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White v Revell, High Court, 8 September 2006

29 September 2006
The issues

Conditional Fee Agreement – CFA – Conditional Fee Agreements Regulations 2000 Regulation 4 – Costs – Time at which Regulation 4 advice should be given to a Claimant entering into a CFA.

The facts

The Claimant suffered a serious road traffic accident in December 2000 which was subsequently settled for £1.6 million. The Claimant initially instructed David Gist Solicitors of Bristol, who were panel solicitors for Legal Expenses Insurers DAS, the benefit of whose assistance the Claimant had as part of his motorcycle insurance. Subsequently in November 2001 he instructed Irwin Mitchell. Irwin Mitchell acted for the Claimant first on a privately funded basis and on 8th January 2003 the Claimant entered into a CFA. The Defendant argued that it had no liability for the Claimant’s costs on the basis that there had been a failure to comply with the Conditional Fee Agreement Regulations, Regulation 4 generally and specifically with Regulation 4(2)(c) and that such breaches had a materially adverse effect either on the protection afforded to the client or on the proper administration of justice and consequently the Court should find that the CFA was unenforceable as between the Claimant and his solicitors.

The decision

The Claimant was aware of his DAS policy when he met the solicitor at Irwin Mitchell. The solicitor was well aware of the terms of DAS policies generally and the policy was discussed with the Claimant. Although she said, and recorded in her note, that she thought that Irwin Mitchell would probably be able to get approval from DAS for them to act on the Claimant’s behalf, this turned out not to be the case, as was confirmed by DAS subsequently. In view of the urgent need to obtain expert medical evidence it was reasonable for the Claimant’s solicitors to rule out the possibility of waiting until the issue of proceedings before asking DAS again to indemnify Irwin Mitchell’s costs.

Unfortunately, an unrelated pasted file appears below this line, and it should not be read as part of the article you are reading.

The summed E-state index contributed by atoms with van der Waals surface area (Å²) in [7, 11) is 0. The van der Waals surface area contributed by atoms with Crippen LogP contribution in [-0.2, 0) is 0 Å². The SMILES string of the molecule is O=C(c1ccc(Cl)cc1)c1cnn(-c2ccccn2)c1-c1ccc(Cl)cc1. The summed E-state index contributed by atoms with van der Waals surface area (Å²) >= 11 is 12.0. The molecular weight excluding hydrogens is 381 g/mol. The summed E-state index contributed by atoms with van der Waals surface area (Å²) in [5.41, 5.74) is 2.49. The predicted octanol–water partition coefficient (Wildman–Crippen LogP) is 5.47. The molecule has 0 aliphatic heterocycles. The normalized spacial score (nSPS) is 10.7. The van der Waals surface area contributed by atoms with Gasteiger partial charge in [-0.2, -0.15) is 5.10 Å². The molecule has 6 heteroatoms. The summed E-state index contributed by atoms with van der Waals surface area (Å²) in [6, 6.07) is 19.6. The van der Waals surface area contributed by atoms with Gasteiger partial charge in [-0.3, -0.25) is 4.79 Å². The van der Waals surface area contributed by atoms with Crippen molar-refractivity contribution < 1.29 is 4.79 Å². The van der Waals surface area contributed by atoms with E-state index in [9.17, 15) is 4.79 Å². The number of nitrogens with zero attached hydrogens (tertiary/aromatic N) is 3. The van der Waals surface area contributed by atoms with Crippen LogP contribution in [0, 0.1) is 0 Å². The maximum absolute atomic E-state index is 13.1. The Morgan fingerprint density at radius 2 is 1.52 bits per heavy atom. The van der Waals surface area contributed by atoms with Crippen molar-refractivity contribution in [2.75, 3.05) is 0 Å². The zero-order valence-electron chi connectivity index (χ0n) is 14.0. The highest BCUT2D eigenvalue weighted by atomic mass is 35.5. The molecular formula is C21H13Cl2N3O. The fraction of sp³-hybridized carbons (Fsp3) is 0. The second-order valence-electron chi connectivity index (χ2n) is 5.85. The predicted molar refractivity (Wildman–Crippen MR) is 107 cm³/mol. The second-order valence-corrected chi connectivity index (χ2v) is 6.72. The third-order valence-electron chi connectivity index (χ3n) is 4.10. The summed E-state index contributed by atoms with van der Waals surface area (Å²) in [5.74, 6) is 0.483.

Having regard to the nature of the Claimant and his education and professional experience (a quantity surveyor), Irwin Mitchell were not under a duty to advise him to consult another firm of solicitors who were on the DAS panel. The Claimant had been recommended to consult Irwin Mitchell on the basis that they had expertise in dealing with cases such as his own.

It had been submitted for the Defendant that the Claimant’s solicitor had failed to satisfy Regulation 4(2) in that they had not called for the household policy that the Claimant had and had failed to consider any policies which might have been available to the Claimant under any bank accounts, credit cards, travel insurance, etc. When the Claimant visited Irwin Mitchell he had not been asked for, nor did he produce, any such documents. The Claimant’s solicitor had said in cross examination that she had relied on her articulate client to be able to advise her as to whether there was Legal Expenses Insurance attached to the household policy. The Claimant was an articulate and educated man whose professional work equipped him better than most people to evaluate advice that he was given and decide whether or not he had any existing policies in addition to the DAS policy. The nature of the claim was such that Legal Expenses Insurance would have had to have provided very substantial cover for costs and disbursements. In the Judgment of the Court the Claimant’s solicitor was entitled to accept the statement of her client that he had no such insurance cover.

The discussions had been carried on some 7 months before the CFA was finally signed. It had been submitted by the Defendant that this amounted to non-compliance in that the advice under Regulation 4 should be given either contemporaneously or within a reasonable time prior to the CFA being entered in to. In the Judgment of the Court the Regulations did not specify when the Regulation 4 advice had to be given. There was no breach.

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The content on this page is provided for the purposes of general interest and information. It contains only brief summaries of aspects of the subject matter and does not provide comprehensive statements of the law. It does not constitute legal advice and does not provide a substitute for it.

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